Interestingly, a class action suit against all three federal military academies filed the following year ended compulsory chapel shortly after I graduated from the Academy in 1971.

This episode was a prelude to my military and academic careers marked by free thinking and doing what I could to develop new and better ways to subvert systems of oppression to empower students and enhance learning. When I returned to the Academy as a faculty member, I joined the Unitarian Church and served on the board for several years. I retired from the Air Force as a colonel in 2001, having been confirmed by the U.S. Senate as a Permanent Professor and Head of the Air Force Academy’s Department of Behavioral Sciences and Leadership. I served as Academic Vice President and Provost of a small liberal arts college for four years afterward, then as a tenured professor of psychology and general studies for another dozen years.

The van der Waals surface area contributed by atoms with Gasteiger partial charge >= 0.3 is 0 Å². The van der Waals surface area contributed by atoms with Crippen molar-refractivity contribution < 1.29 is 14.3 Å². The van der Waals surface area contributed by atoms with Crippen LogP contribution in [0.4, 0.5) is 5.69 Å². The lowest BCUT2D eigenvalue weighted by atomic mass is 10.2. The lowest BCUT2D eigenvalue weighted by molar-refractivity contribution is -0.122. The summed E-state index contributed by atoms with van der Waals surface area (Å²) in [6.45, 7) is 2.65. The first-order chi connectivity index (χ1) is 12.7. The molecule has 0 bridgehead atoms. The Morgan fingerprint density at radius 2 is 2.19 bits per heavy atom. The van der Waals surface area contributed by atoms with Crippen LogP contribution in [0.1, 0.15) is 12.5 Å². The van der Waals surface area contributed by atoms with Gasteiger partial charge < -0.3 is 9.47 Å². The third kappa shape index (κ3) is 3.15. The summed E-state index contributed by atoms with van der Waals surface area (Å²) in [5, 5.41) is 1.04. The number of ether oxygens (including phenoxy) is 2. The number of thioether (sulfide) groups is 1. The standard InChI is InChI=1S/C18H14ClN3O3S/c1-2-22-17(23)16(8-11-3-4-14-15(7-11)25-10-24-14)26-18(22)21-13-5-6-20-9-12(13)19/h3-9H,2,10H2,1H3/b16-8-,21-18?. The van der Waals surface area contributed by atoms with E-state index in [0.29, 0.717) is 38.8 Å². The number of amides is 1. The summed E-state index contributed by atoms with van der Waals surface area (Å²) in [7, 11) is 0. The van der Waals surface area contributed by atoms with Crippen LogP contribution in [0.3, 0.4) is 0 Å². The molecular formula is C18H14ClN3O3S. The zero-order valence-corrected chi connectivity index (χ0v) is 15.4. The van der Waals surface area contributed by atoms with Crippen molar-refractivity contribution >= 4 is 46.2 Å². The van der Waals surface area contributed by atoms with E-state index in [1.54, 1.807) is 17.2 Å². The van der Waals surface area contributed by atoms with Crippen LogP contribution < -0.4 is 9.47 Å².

I realized that the heterodoxy of our clandestine services was also a part of the academic classes from which I learned the most. Just as Mr. Dooley asserted about good religions and good newspapers, a quality educational experience should both comfort the afflicted and afflict the comfortable. A diversity of viewpoints, experiences, and perspectives in a safe and supportive academic environment allows this to happen. Academic freedom remains the defining characteristic of both research universities and liberal arts colleges. From a higher learning perspective, the most important form of diversity is not ethnographic identity; it is the impetus provided by encountering new and challenging ideas that require students to think outside the boxes into which they were born.